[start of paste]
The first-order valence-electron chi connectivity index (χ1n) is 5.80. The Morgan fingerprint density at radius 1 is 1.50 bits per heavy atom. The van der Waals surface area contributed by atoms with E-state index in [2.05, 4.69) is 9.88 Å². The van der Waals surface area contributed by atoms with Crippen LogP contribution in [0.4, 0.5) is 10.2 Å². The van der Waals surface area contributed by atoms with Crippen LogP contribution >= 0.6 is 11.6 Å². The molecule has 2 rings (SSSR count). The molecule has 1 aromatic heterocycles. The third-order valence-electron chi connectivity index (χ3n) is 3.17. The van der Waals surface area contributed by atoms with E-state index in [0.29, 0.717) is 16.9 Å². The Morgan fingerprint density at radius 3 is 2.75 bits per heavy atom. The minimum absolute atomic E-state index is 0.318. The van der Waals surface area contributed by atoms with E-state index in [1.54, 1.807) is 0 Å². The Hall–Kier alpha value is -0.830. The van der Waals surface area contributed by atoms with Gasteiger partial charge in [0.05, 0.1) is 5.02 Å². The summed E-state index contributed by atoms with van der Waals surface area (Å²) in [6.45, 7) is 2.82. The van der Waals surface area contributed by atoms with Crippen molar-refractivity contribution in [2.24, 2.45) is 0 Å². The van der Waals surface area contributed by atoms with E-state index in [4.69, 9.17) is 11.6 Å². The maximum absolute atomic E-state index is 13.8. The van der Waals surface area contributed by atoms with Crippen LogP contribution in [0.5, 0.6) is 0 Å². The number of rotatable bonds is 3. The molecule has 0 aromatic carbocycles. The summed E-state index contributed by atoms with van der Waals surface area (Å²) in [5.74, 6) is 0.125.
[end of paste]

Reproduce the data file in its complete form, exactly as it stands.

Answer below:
The first-order valence-electron chi connectivity index (χ1n) is 5.80. The Morgan fingerprint density at radius 1 is 1.50 bits per heavy atom. The van der Waals surface area contributed by atoms with E-state index in [2.05, 4.69) is 9.88 Å². The van der Waals surface area contributed by atoms with Crippen LogP contribution in [0.4, 0.5) is 10.2 Å². The van der Waals surface area contributed by atoms with Crippen LogP contribution >= 0.6 is 11.6 Å². The molecule has 2 rings (SSSR count). The molecule has 1 aromatic heterocycles. The third-order valence-electron chi connectivity index (χ3n) is 3.17. The van der Waals surface area contributed by atoms with E-state index in [0.29, 0.717) is 16.9 Å². The Morgan fingerprint density at radius 3 is 2.75 bits per heavy atom. The minimum absolute atomic E-state index is 0.318. The van der Waals surface area contributed by atoms with E-state index in [1.54, 1.807) is 0 Å². The Hall–Kier alpha value is -0.830. The van der Waals surface area contributed by atoms with Gasteiger partial charge in [0.05, 0.1) is 5.02 Å². The summed E-state index contributed by atoms with van der Waals surface area (Å²) in [6.45, 7) is 2.82. The van der Waals surface area contributed by atoms with Crippen molar-refractivity contribution in [2.24, 2.45) is 0 Å². The van der Waals surface area contributed by atoms with E-state index in [4.69, 9.17) is 11.6 Å². The maximum absolute atomic E-state index is 13.8. The van der Waals surface area contributed by atoms with Crippen LogP contribution in [0.5, 0.6) is 0 Å². The number of rotatable bonds is 3. The molecule has 0 aromatic carbocycles. The summed E-state index contributed by atoms with van der Waals surface area (Å²) in [5.74, 6) is 0.125.